Enjoyed warm support from the crowd throughout but not a great deal more than the other candidates.
"When we say we're open for business, we've got to mean it."
Spoke clearly and a tad slower than everyone else to make sure the crowd heard her. Had plenty of sharp one-liners but probably overused them a bit.
Appeared to win over the business owners in the crowd with her staunch opposition to the living wage and support for the technology sector, but otherwise played many of the same policy cards as the rest.
Warm, if not outstanding. Her opposition to the living wage drew a mixed reaction, but at least it livened up the audience.
"Wellington needs changes, it needs affordable rates and no waste spending. It needs to invest in infrastructure for our city's future."
Talked a bit fast, but his vision spoke for itself.
Preached more "business-minded thinking" in politics and a rebranding of Wellington, which went down well.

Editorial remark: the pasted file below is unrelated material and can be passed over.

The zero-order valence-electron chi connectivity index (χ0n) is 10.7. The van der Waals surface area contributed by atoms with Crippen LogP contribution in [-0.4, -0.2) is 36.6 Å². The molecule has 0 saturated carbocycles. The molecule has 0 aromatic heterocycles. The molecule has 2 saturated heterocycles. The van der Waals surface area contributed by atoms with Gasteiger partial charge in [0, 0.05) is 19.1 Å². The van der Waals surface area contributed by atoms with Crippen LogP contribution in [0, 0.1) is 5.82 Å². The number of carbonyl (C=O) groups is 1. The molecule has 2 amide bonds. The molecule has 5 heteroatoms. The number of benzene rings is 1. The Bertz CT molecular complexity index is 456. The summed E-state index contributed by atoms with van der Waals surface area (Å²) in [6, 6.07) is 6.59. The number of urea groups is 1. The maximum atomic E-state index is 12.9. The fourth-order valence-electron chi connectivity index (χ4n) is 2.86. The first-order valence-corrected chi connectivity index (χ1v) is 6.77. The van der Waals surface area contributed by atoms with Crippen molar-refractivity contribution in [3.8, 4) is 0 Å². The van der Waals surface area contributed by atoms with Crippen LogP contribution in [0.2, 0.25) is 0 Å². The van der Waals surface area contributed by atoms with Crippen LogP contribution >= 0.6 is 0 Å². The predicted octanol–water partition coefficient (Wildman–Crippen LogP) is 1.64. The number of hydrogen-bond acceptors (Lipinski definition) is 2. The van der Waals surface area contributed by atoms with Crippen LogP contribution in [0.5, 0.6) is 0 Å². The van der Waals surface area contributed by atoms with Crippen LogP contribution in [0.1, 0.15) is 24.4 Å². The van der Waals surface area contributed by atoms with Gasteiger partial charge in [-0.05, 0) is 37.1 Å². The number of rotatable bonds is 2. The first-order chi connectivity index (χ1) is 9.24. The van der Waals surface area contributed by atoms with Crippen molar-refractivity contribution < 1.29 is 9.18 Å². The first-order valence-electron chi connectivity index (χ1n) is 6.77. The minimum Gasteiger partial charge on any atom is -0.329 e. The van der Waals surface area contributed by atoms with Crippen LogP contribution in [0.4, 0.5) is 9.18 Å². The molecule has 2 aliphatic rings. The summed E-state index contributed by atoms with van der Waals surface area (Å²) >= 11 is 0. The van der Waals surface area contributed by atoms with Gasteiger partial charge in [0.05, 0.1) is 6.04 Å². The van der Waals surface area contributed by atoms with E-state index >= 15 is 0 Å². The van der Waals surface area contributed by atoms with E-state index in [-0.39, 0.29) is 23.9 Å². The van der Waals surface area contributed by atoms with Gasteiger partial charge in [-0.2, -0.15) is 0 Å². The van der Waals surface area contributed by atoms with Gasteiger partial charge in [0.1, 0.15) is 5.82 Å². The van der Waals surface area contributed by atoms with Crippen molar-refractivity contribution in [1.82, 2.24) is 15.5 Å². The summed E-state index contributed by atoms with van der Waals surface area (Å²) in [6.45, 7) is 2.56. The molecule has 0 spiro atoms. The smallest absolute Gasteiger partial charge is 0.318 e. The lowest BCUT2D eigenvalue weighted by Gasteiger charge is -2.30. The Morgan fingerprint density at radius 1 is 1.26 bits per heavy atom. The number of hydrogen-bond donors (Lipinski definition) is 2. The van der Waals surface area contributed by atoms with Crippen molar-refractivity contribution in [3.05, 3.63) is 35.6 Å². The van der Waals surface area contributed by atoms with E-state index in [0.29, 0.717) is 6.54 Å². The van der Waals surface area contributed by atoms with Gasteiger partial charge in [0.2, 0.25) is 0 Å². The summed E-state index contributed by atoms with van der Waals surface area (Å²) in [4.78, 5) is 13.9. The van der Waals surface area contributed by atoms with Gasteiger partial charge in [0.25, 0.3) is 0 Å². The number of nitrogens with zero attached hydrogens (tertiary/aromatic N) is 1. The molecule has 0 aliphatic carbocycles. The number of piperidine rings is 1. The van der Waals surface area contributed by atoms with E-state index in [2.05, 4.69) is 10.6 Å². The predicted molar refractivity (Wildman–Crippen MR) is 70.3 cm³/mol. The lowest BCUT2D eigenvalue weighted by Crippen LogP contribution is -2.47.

Appeared to have won the most new fans by the end of the night.
"Wellington should promote a more hi-tech, creative and collaborative image."
Spoke with plenty of passion about his love for Wellington and his desire to clear out the "old guard" but it failed to really fire up the crowd.
Said many of the same things as Nicola Young and Jack Yan but with a bit less pizzazz. Got a bit fired up when talking about getting movement on a rental warrant of fitness.
Mediocre applause at best.
"We need a mayor with business acumen that can help Wellington compete with not just the rest of the country, but the rest of the world."
Spent more time complaining about the current council than outlining his vision, which did not go down well with the audience and led to an argument with the chairman of the debate, Wallace Chapman.
Reducing council debt and keeping jobs in Wellington were his main goals but the crowd heard little about how they would be achieved.
Did not appreciate the constant complaining and snipes at Celia Wade-Brown over council debt. Drew the most jeers of the night.
"We need a mayor who knows how to ride a bicycle, but also knows when to ride it, and that's not out to meet Hillary Clinton at the airport."
- © Fairfax NZ News